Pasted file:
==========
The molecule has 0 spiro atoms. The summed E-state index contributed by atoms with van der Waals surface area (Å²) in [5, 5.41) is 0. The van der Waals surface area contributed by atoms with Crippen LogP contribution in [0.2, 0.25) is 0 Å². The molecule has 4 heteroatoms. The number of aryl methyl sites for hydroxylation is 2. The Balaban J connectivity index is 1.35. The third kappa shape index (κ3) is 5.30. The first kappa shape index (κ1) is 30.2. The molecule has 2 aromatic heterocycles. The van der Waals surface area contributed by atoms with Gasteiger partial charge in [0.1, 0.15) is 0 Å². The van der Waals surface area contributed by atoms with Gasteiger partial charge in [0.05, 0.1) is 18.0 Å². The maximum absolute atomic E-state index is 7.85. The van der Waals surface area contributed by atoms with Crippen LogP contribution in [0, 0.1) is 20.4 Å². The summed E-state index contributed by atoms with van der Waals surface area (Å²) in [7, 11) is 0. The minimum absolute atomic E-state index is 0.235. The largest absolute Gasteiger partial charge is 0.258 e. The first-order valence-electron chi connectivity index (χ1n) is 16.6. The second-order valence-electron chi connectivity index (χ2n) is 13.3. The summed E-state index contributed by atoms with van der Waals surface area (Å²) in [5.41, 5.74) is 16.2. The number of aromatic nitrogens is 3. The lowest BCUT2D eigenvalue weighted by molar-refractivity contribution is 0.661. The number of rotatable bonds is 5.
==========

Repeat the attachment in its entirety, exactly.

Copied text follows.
The molecule has 0 spiro atoms. The summed E-state index contributed by atoms with van der Waals surface area (Å²) in [5, 5.41) is 0. The van der Waals surface area contributed by atoms with Crippen LogP contribution in [0.2, 0.25) is 0 Å². The molecule has 4 heteroatoms. The number of aryl methyl sites for hydroxylation is 2. The Balaban J connectivity index is 1.35. The third kappa shape index (κ3) is 5.30. The first kappa shape index (κ1) is 30.2. The molecule has 2 aromatic heterocycles. The van der Waals surface area contributed by atoms with Gasteiger partial charge in [0.1, 0.15) is 0 Å². The van der Waals surface area contributed by atoms with Gasteiger partial charge in [0.05, 0.1) is 18.0 Å². The maximum absolute atomic E-state index is 7.85. The van der Waals surface area contributed by atoms with Crippen LogP contribution in [0, 0.1) is 20.4 Å². The summed E-state index contributed by atoms with van der Waals surface area (Å²) in [7, 11) is 0. The minimum absolute atomic E-state index is 0.235. The largest absolute Gasteiger partial charge is 0.258 e. The first-order valence-electron chi connectivity index (χ1n) is 16.6. The second-order valence-electron chi connectivity index (χ2n) is 13.3. The summed E-state index contributed by atoms with van der Waals surface area (Å²) in [5.41, 5.74) is 16.2. The number of aromatic nitrogens is 3. The lowest BCUT2D eigenvalue weighted by molar-refractivity contribution is 0.661. The number of rotatable bonds is 5.